Is it Time to Upgrade Your Heating and Cooling?

Are you having trouble choosing the most suitable heating and cooling option for your home? If you own a home, you might have faced this question. When you start to question which system would be most beneficial for your home, then it’s definitely time for a change. Here are a few reasons why you should consider central air conditioning and heating!

Fighting Off Humidity with Proper Cooling

Depending on where you reside, central air cooling is the most efficient way to regulate humidity within your home with expert performance. The central air conditioning system will help eliminate allergens and pollutants, in order to control the humidity that may accumulate inside your home. Humidity introduces a few issues if you are considering a window air conditioning unit. This system tends to create more humidity, due to the moisture it creates. You won’t be the only one sweating!

Even Your Cooling System Deserves a Hug (From Insulation)

Is your home insulated well enough to handle a window air conditioning unit? Believe it or not, this is a very important aspect when deciding which system to implement into your home. During the summer months, a poorly insulated home can cause damage and discomfort. Central air conditioning creates the perfect balance between the temperatures inside and outside of your home. Insulation creates the base for proper cooling processes. Not only is insulation vital inside your walls, but attic as well. If you don’t possess proper insulation, then your unit will cause your attic to heat up drastically. No matter your insulation a central air unit will be most effective.

Cost Effective Way to Maintain Heat

If you are questioning the effectiveness of the current cooling system in your home, then you should be equally worried about heating. You aren’t the only one worrying about this vital aspect of your home. The classical baseboard heater may not be the right solution for you. Unfortunately, this approach may hurt your wallet more than improve your home’s heating. This is due to the amount of energy it utilizes to run throughout your home. With the issue of high cost, follows the inconsistency in temperature levels. Often times, baseboard heaters have a difficult time regulating and staying put at a certain temperature. A central air unit will maintain heat in your home without a hassle.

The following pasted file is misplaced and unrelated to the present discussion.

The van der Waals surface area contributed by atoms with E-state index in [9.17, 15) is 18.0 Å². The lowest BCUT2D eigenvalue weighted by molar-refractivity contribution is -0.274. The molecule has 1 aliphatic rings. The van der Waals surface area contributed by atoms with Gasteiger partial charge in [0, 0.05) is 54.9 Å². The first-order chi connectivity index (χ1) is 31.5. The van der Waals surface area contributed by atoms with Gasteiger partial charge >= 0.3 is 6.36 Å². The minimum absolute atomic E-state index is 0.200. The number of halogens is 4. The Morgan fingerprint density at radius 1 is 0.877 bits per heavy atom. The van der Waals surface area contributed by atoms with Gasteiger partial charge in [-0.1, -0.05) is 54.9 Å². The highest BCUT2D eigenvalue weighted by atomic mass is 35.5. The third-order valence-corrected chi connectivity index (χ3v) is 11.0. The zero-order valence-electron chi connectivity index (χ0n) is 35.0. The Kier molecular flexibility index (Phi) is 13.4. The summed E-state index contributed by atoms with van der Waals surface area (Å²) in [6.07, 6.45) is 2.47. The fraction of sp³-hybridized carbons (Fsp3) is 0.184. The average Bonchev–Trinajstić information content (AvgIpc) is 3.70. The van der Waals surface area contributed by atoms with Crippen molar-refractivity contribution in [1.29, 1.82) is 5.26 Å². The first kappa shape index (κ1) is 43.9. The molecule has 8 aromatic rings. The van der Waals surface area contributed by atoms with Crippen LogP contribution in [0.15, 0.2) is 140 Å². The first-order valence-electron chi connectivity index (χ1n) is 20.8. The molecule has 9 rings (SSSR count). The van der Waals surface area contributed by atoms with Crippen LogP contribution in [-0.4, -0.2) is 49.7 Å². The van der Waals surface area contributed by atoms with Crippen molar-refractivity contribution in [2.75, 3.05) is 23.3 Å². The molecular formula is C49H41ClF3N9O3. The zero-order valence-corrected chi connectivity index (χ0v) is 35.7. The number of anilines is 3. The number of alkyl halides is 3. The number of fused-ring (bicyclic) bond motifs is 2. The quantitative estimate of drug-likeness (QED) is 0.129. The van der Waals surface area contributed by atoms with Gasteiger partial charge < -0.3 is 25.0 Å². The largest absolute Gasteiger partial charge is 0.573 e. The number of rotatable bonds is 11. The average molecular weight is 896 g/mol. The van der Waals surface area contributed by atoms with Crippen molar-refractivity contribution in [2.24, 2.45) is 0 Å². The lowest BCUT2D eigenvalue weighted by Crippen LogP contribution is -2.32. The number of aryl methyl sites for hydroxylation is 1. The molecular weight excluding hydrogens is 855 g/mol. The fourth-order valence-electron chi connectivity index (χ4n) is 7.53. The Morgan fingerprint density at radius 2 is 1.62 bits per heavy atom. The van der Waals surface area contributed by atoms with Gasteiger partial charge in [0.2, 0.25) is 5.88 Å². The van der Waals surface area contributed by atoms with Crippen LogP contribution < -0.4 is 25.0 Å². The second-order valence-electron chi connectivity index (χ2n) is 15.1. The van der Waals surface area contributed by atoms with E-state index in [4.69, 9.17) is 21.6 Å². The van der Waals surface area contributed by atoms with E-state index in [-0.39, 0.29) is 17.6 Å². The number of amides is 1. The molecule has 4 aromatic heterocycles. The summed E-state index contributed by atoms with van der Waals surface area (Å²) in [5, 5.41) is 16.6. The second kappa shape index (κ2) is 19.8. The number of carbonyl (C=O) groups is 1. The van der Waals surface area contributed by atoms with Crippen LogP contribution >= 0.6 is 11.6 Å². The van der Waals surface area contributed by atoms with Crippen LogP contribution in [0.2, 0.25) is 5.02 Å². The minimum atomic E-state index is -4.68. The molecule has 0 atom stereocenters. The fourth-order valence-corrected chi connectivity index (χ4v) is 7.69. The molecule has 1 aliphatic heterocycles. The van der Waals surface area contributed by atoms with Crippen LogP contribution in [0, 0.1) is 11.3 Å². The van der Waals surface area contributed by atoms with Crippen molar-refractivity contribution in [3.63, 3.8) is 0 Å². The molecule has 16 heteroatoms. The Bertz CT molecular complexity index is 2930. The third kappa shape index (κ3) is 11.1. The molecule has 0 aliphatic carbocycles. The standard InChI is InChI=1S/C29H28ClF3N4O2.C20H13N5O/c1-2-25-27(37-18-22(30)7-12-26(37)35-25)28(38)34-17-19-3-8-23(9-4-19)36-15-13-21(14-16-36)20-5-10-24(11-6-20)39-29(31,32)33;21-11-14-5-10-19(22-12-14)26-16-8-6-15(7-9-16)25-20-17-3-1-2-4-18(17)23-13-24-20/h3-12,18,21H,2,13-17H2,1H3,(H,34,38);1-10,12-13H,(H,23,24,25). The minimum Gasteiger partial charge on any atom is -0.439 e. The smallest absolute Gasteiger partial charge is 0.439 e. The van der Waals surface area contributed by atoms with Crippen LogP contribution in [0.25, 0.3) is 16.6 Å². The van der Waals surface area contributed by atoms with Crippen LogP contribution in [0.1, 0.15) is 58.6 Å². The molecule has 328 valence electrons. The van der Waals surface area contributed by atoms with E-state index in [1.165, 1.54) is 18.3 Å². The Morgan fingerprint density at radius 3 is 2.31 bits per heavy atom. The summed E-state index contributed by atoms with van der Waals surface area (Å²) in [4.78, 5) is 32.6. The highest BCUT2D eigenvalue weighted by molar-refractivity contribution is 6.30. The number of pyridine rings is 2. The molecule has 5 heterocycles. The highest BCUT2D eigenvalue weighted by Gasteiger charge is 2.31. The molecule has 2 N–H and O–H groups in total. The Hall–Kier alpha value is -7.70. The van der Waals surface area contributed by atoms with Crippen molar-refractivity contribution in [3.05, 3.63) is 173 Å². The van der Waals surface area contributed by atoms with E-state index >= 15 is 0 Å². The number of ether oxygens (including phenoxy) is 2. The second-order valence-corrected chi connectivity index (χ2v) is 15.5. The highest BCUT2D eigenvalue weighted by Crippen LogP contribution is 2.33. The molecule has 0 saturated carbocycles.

Easy Is Better with Your Central Air System

Central Air is not only easy to control with a click of a button, but it is much more compact and visually pleasing. While window air conditioning units and baseboard heaters may get the job done, they come with their share of unforeseeable issues. They have to be placed separately in many rooms of your home to have any effect on the cooling and heating instead of having the ability to control them in one, convenient space. Additionally, when using baseboard heaters, you must always be careful what you place in front or above, as they can be a fire hazard.

By Mr. Duct

DUCT LEAKAGE 101: WHAT IS DUCT LEAKAGE?

Heating & Cooling

You cannot talk about ductwork or duct work without talking about duct leakage. It’s a significant and often overlooked aspect of homes and buildings that causes issues associated with heating, ventilation, and air conditioning (HVAC) systems.

Duct leakage is when conditioned air gets distributed from a SEER AC unit or AFUE furnace and leaks through holes/cracks/seams in the ductwork (a.k.a. air ducts) before it reaches the desired rooms/spaces in a home or building. According to ASHRAE (industry authority for HVAC stuff), 75% of buildings have duct leakage. Furthermore, the majority of homes leak on average 10-25% conditioned air!

There is also different types of duct leakage. The Journal for Light Construction (JLC) outlines them in a nice article:

  • Supply Leakage: When supply air ducts leak, airflow from the AC unit or furnace to the desired rooms/spaces is decreased.
  • Equipment Leakage: This leakage can often be the most overlooked. HVAC equipment components like coil cabinets and furnace cabinets all have “seams” that either suck or blow air. If those small pieces of the equipment are not sealed, then airflow is also decreased.
  • Return Leakage: When return air ducts leak, unconditioned air from unconditioned spaces like attics and wall cavities gets sucked into the ventilation system and distributed back to the equipment. This added load creates more work for your HVAC equipment. Instead of simply reconditioning air, it’s conditioning air from unconditioned spaces.

For more information about these different types of duct leakage, read the full JLC article. https://www.jlconline.com/how-to/hvac/quality-control-for-ductwork_o

Duct Leakage Causes Common HVAC Issues

Since air is obviously invisible, many homeowners and building owners don’t realize duct leakage causes common HVAC issues:

  • Hot/cold spots in rooms
  • Excessive dust, dirt, and airborne allergens
  • High energy/utility bills for heating and cooling

To identify duct leakage, HVAC contractors can use infrared technology to make invisible air visible. Then you can actually see duct leakage!

By Aeroseal